Second, students must understand that the scientific discoveries and inventions during the industrial revolution fueled more advanced technological changes as well as changes in the workplace. These historic changes continue to have both positive and negative effects on society. In Illinois, these ongoing changes are seen in agriculture, where crop yields have increased dramatically while the number of farms has declined. Illinois' failure to adopt new technologies in the steel and automobile industry prompted industrial plants to relocate to other regions of the country and the world, with devastating consequences for the skilled workers in the communities that depended on industry for their livelihoods. Third, students must understand that the industrial revolution and the resulting new methods of organizing production and marketing products caused fundamental changes in the structure of power. Interest groups of capitalists, businessmen, workers, and consumers try to influence government policies, assess economic opportunities, and distribute resources. Conflict occurs as each group maintains its particular vision of what constitutes a better way of life for all. Fourth, students must understand that technological change is largely the result of the application of scientific research and development to solve a particular problem. Significant inventions rarely happen completely by accident. Moreover, students should know that technological developments largely occur as a result of a demand from a section of the marketplace for a new product. For example, farmers demanded a mechanical reaper that could harvest crops more efficiently than a laborer could with a scythe. Business managers demanded a computer that could manage a company's financial ledgers faster and more accurately than an accountant working with pencil and paper. A "better mousetrap" will be developed and marketed when there is a demand for it. Key factors govern the process of research and development: risk-taking entrepreneurs or government officials who invest capital in the development of new technology; inquisitive scientists in the private sector and universities who have the educational training and laboratory facilities to conduct their research; and merchants with a distribution system to market new products. In addition, the public must be confident that science, technology, and invention will work in concert to serve the best interests of society.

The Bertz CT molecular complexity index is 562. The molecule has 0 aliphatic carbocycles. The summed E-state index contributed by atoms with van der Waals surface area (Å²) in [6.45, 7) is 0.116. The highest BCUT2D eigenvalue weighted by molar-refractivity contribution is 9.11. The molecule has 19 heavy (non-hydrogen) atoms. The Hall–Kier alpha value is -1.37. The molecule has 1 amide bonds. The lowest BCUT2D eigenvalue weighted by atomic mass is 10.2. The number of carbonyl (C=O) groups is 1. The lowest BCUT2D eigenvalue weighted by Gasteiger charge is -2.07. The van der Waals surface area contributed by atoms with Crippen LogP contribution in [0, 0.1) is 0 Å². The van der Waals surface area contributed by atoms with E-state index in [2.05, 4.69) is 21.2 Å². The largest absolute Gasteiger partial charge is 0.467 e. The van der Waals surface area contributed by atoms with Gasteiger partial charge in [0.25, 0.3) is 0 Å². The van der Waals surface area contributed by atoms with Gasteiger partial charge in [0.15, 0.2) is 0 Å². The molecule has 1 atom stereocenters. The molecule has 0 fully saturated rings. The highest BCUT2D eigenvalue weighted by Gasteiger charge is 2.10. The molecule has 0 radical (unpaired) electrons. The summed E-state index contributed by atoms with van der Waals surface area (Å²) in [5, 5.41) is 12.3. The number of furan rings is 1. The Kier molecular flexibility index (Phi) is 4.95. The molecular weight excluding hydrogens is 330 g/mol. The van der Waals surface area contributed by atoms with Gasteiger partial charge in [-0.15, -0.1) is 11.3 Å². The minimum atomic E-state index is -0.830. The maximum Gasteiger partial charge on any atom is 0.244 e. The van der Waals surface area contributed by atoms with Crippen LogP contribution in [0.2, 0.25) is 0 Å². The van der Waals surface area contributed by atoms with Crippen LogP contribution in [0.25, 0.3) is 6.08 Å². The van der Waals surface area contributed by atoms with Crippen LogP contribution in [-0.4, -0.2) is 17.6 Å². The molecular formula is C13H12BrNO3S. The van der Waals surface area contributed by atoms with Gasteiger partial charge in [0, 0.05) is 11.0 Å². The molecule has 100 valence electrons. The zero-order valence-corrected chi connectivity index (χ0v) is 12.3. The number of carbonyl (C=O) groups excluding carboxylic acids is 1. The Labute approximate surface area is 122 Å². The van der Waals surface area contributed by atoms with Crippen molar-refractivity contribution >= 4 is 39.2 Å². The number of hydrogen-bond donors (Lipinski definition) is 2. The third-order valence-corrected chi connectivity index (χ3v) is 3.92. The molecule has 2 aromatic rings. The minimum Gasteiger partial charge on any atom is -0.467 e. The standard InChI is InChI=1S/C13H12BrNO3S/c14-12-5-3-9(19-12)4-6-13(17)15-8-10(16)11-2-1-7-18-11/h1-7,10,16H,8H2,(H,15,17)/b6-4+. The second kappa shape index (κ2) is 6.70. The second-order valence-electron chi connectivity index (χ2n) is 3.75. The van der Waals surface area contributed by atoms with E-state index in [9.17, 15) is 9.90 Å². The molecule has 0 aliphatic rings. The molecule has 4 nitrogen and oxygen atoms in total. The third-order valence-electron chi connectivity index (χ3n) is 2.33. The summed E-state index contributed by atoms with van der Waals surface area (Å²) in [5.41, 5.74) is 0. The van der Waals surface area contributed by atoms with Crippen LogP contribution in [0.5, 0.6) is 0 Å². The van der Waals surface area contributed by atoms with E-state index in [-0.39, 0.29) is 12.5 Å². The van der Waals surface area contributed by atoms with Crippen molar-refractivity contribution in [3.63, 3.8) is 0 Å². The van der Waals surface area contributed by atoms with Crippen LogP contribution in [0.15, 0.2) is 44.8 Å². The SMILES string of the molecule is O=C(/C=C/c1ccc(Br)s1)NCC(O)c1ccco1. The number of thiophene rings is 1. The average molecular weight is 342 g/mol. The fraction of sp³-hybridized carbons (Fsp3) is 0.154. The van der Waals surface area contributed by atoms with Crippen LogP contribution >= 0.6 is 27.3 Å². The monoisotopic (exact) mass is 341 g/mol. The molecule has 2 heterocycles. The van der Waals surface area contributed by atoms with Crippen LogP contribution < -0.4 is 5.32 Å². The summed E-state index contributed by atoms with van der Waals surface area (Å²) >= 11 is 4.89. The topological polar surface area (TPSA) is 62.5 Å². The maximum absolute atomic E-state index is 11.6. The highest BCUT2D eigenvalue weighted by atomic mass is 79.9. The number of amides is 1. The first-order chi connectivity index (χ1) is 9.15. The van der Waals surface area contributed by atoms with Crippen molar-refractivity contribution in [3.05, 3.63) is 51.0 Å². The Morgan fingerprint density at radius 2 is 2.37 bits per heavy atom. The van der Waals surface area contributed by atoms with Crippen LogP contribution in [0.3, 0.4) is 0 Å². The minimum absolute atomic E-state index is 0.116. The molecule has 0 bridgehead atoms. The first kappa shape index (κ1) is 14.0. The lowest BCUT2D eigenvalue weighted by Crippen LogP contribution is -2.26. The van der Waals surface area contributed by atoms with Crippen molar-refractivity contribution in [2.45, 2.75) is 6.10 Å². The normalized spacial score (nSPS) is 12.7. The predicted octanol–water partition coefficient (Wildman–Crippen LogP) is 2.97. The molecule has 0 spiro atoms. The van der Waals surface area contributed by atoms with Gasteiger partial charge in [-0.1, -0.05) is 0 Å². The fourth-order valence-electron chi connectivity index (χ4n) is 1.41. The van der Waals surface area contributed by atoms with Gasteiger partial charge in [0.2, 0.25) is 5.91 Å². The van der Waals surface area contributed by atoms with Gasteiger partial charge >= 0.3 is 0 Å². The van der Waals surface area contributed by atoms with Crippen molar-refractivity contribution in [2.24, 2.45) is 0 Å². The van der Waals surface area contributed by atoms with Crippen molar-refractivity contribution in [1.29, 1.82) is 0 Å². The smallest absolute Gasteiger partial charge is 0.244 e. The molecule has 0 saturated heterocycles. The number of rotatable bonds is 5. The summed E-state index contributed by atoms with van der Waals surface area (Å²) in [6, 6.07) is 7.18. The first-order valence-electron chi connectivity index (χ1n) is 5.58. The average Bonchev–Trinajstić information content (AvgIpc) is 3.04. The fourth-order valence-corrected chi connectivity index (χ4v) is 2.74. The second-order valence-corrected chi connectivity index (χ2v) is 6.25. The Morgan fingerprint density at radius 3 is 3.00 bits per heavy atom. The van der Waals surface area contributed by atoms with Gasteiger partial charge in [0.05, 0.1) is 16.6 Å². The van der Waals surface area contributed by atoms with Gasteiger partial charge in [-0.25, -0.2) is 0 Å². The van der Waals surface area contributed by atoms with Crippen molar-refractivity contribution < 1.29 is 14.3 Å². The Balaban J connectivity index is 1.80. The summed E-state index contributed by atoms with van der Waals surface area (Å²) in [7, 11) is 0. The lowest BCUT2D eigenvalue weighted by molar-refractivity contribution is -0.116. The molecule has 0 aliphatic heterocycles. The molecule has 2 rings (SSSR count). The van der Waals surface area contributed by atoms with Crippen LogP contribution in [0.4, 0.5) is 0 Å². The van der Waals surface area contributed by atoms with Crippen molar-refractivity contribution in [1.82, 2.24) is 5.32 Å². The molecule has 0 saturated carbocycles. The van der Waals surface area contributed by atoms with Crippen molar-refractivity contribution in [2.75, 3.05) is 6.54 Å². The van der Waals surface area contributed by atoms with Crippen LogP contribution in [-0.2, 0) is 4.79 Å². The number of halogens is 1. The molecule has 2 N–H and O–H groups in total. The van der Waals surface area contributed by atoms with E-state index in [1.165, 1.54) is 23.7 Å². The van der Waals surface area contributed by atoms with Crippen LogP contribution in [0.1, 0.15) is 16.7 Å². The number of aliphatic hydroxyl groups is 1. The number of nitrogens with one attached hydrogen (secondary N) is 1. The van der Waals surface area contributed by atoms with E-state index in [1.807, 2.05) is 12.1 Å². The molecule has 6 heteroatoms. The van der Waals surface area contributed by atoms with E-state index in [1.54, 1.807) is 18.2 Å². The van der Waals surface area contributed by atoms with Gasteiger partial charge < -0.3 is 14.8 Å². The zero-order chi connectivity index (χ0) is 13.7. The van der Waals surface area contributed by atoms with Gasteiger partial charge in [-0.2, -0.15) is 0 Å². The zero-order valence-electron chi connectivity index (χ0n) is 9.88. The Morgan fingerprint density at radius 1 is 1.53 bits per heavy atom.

Finally, students must be able to discuss issues related to science, technology and society. The dual aims of the study of history are to help people understand how the past has shaped the present and to give students the understanding of themselves as part of long-term historic processes. The study of the past, therefore, is the best starting point for students to approach contemporary issues. History gives them the skills they need to trace and analyze the trajectory of an issue over time. Students with knowledge and understanding of the course of past events can participate as informed citizens in the public debates that address the potential ways of solving problems. Moreover, they will be in the best position to set rational demands on those who have the power to make scientific and technical changes now and in the future.
This publication will help teachers integrate some aspects of the history of science, technology, and invention into their history and social science curriculum. The four essays following this introduction provide overviews of the significant individuals, episodes, and trends in the historical development of Illinois agriculture, transportation, industry, and technological innovation. Each of the essays notes both the benefits and costs to society that stem from the development and distribution of new technology.
The publication also includes a number of lesson plans that address topics in early and modern Illinois history. These plans serve as models for teachers at all grade levels who wish to use the local history of communities in Illinois as the context for presenting topics in science, technology, and invention. As such, teachers should feel free to adapt the plans to suit their own instructional purposes. A bibliography at the end of the volume suggests additional sources should a teacher wish to further pursue a particular theme. Finally, the photographs that appear throughout the text will stimulate student interest in potential research topics.